Like many people in creative or entrepreneurial businesses, I often work on spec. I write grant proposals that may or may not get funded and plays that, when produced, may or may not make enough money to pay the bills I've run up mounting them. I have written and rewritten feature scripts that may never get made. I have had producers sit across from me at $100 lunches and ask me if they could pay me a dollar for a script I'd worked on for over a year. A portion of my current income is tithed to retiring tour debt to people who loaned me money or worked for me on spec who I owe big time not just for their talent and money but for their faith and support. I do plenty of writing, including this blog, for free. All the artists I know do contra deals, that is work trades. I just traded modelling to a photographer friend in exchange for pictures.
This week, a person who is not an artist, approached me and asked me to co-write a feature film script from an idea he has, based on a family member's self-published memoir. He was convinced it would take me little time and effort to turn the book his family member's writing into a coherent and exciting film script someone will want to spend millions of dollars making. We'll share the writing credit because of course, it is his brilliant idea. I will of course write this thing, with him, while teaching him to write screenplays. Of course I'll be willing, no excited, to do this for free.
I get one of these offers at least once a year. Sometimes the person has a notebook of hand-written ideas, sometimes a vanity book, sometimes just "a great idea" they want me to write while they tell it to me. Not one of these people has ever, once, offered to pay me.
Nor I am never offered a work trade by these people. The well-paid professionals who ask me to do this wouldn't dream of giving me thousands of dollars worth of their services for free but have no compunctions about asking me to give them thousands of dollars worth of my services and many hours of my time, for free.
I am currently working on an interdisciplinary theatre/dance piece that requires I read about ten thousand pages of research. It needs to be some kind of a script by December, a script for which I will be paid in due course. The grant application I am currently writing in support of this project has easily taken 40-60 hours of work.
I also have a 2/3 day job I really enjoy. I have family and friends who need time and attention. I like to get to a yoga class on occasion. I need to see plays and films to stay current on work by my peers and to have something to write about here. My garden needs some serious weeding and I owe my mom and my aunt a call. I am my own cook and my own cleaning lady. I am woefully behind with my knitting. The kitchen needs painting and so does my bedroom. I constantly pitch scripts of my own and go for auditions. Prepping for those meetings takes time and effort.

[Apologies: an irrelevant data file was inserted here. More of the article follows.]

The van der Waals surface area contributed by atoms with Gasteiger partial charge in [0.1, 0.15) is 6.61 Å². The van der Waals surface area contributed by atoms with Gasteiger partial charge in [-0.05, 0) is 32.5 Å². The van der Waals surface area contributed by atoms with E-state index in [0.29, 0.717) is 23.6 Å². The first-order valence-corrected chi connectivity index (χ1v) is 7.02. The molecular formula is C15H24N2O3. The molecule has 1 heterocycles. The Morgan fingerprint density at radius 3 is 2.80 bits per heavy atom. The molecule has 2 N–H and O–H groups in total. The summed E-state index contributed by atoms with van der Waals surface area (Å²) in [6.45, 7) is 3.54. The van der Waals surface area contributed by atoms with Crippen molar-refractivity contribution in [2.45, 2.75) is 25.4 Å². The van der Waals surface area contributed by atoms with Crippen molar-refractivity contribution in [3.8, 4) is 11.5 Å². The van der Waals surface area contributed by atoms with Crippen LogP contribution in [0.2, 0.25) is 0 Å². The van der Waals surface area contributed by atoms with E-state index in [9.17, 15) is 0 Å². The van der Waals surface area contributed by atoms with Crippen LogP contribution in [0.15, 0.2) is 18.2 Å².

I have plenty of ideas of my own for my next few plays, I have a couple of feature ideas, there's a television series pitch I'm knocking around with a few friends and then there's the play I want to rewrite and the feature I've already written that I've decided really needs to be a book.
In short, I'm plenty busy and I haven't run out of ideas.
I always tell these wanna-be movie honchos the same thing: "I can't write your script. It's your story and you have to tell it." I then offer to give them private writing tutorials
for pay, or story notes once they've written the thing themselves, also
for pay. I tell them I am not reading the book or their notes. I tell them I expect them to start by telling me, on one
computer-printed page, not in a scribbler full of hand-written notes,
what the story is about in one sentence, who the protagonist is and what happens at the start, what happens in
the middle and what happens at the end. When they realize I'm not dying
to write their movie for free and that they have hard work and hard
thinking ahead of them, as well as an outlay of cash if they want me to
help them, they go away.
Sorry this is my blog entry for this week. As soon as that grant app is done, and I am over a wicked head cold, I plan to go see Pamela Sinha's CRASH at the FACTORY BACKSPACE. If you're free and in Toronto this weekend, I suggest checking out DANCING QUEEN and Paul Hutcheson's SPRING FLING cabaret both on tonight at Buddies in Bad Times. Paul and his cohort are wickedly funny and very naughty. DORA-award winning actor Ryan Kelly stars in DANCING QUEEN, the Sky Gilbert-Keith Cole collaboration that is a musical about a gay love triangle. Their press has been mixed, but neither Cole not Gilbert strive to be everyone's cup of tea. If you're in Winnipeg, EDEN by Hope McIntyre opened this week and the CAROL SHIELDS Festival is on at PTE. Have fun for those of us who are trying to raise money and avoid spreading contagion in our wake.